Nested Collections

Learning Goals

  • Use multiple types of collections intermingled
  • Describe a mental model that represents nested hashes and arrays
  • Apply common hash and array methods

Structure

10min - WarmUp
20min - Nested Data Sets
20min - Practice with Hashes and Nesting
5min - WrapUp

Vocabulary

  • Collection
  • Data Structure
  • Nested Array
  • Nested Hash

WarmUp

By yourself or with a partner find answers to the following.
Try to answer without using irb or pry.

animals = {“dogs” => 3, “cats” => 5, “iguanas” => 2}

  • Using the above animals hash, how would you do the following
    • return the amount of dogs
    • add 3 parakeets
    • increase the amount of cats by 2

pet_names = [“Fela”, “Spot”, “Patch”, “Willy”]

  • Using the above pet_names array, how would you do the following
    • add “Claude”
    • access which name is first in the list
    • access which name is last in the list
    • remove “Fela” from the list

Hash and Array Nesting

As our programs get more complex, we’ll sometimes encounter more sophisticated combinations of these structures. Consider the following scenarios:

Array within an Array

numbers = [[1, 2, 3], [4, 5, 6]]

Agree/Disagree

  • what is numbers.count
  • what is numbers.first.count
  • how can I access the element 5

Hashes within an Array

food_feelings = [{:pizza => "tasty"}, {:calzone => "also tasty"}]

Agree/Disagree

  • what is food_feelings.count
  • what is food_feelings.first.count
  • how can I access the element "also tasty"

Hash within a Hash

pets = {:dog => {:name => "Chance", :weight => "45 pounds"},  
        :cat => {:name => "Sassy", :weight => "15 pounds"}}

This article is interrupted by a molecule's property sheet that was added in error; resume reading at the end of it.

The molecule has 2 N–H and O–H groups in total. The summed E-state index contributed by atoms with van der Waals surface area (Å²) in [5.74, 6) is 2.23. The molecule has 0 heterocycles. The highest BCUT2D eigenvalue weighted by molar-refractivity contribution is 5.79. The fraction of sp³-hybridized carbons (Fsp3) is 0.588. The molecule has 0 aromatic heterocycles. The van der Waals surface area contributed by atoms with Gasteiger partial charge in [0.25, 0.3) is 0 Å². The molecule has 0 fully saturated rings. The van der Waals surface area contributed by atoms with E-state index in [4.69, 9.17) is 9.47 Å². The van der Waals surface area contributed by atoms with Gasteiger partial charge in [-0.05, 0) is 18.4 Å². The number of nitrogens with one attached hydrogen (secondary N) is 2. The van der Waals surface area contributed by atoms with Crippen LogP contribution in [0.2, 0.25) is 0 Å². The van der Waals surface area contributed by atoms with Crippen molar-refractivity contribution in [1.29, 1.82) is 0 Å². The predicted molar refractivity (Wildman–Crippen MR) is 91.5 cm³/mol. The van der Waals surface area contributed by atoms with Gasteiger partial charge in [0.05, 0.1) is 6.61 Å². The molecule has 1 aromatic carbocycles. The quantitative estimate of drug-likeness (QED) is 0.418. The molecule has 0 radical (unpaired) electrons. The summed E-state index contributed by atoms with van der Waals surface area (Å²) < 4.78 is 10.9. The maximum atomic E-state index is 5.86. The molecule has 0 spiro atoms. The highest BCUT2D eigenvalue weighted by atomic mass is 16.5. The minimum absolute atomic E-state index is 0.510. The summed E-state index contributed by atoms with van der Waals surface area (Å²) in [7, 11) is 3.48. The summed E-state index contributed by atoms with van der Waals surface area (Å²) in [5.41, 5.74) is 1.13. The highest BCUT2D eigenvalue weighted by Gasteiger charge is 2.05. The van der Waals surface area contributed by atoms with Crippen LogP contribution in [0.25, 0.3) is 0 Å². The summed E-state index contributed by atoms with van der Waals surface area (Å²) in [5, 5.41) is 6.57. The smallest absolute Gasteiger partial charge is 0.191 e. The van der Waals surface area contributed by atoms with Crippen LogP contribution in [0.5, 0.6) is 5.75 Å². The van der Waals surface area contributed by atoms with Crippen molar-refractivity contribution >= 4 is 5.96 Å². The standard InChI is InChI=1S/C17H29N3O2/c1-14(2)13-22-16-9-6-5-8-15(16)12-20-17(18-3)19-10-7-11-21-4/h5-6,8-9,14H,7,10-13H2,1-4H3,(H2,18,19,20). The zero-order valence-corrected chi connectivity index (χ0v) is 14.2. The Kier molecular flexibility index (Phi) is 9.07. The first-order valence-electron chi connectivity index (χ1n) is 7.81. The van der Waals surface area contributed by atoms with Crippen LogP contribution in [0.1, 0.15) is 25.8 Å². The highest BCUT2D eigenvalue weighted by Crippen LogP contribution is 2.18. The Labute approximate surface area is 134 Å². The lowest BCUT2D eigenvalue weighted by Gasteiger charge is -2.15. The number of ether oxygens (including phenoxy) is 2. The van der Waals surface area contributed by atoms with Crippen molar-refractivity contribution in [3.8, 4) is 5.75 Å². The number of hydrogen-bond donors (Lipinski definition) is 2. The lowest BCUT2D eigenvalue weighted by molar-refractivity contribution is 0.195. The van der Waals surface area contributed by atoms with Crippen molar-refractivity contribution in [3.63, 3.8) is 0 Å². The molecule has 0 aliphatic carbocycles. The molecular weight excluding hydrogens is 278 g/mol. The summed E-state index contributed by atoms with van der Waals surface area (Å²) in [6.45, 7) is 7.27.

Agree/Disagree

  • what is pets.count
  • what is pets.keys
  • what is pets.values
  • how can I access the element "15 pounds"

Pair Practice with Hashes and Nesting

1: State Capitals

You have 2 hashes, one which maps state names to state abbreviations, and one which maps state abbreviations to their capital:

states = {"Oregon" => "OR",
          "Alabama" => "AL",
          "New Jersey" => "NJ",
          "Colorado" => "CO"}

capitals = {"OR" => "Salem",
            "AL" => "Montgomery",
            "NJ" => "Trenton",
            "CO" => "Denver"}
  • Level 1: Write some code which given a state name (“Alabama”) outputs the state abbreviation
  • Level 2: Write some code which given a state name (“Oregon”) outputs its capital (“Salem”)
  • Level 3: Handle the case when a state’s information is not known by returning “Unknown”
  • Level 4: Let’s go the other way. Given a capital name (“Denver”), return the state name for which it is the capital (“Colorado”)
  • Level 5: Write some code to turn these two hashes into one nested hash which looks like this:

      state_info = { 
         "Oregon" => {abbreviation: "OR", capital: "Salem"},
         "Alabama" => {abbreviation: "AL", capital: "Montgomery"},
         "New Jersey" => {abbreviation: "NJ", capital: "Trenton"},
         "Colorado" => {abbreviation: "CO", capital: "Denver"}
        }
    

2: Age Ordering

You have age data for a group of people:

ages = [
  ['Frank', 33],
  ['Stacy', 15],
  ['Juan', 24],
  ['Dom', 32],
  ['Steve', 24],
  ['Jill', 24]
]
  • Level 1: Write code that’ll output the ages (and only the ages) for the data set
  • Level 2: Write code that’ll output the names (and only the names) in order by ascending age
  • Level 3: Output the name with the age, like Juan (24)
  • Level 4: Write code to automatically build a hash with the age as the key and an array of names as the value (all the people who are that age).
    e.g. {24 => ['Juan', 'Steve', 'Jill']...}

WrapUp

  • What are three array methods and what do they do?
  • What are three hash methods and what do they do?
  • Describe a mental model for nested collections

Homework

  • Complete the core-types/nested_collections_test.rb in ruby-exercises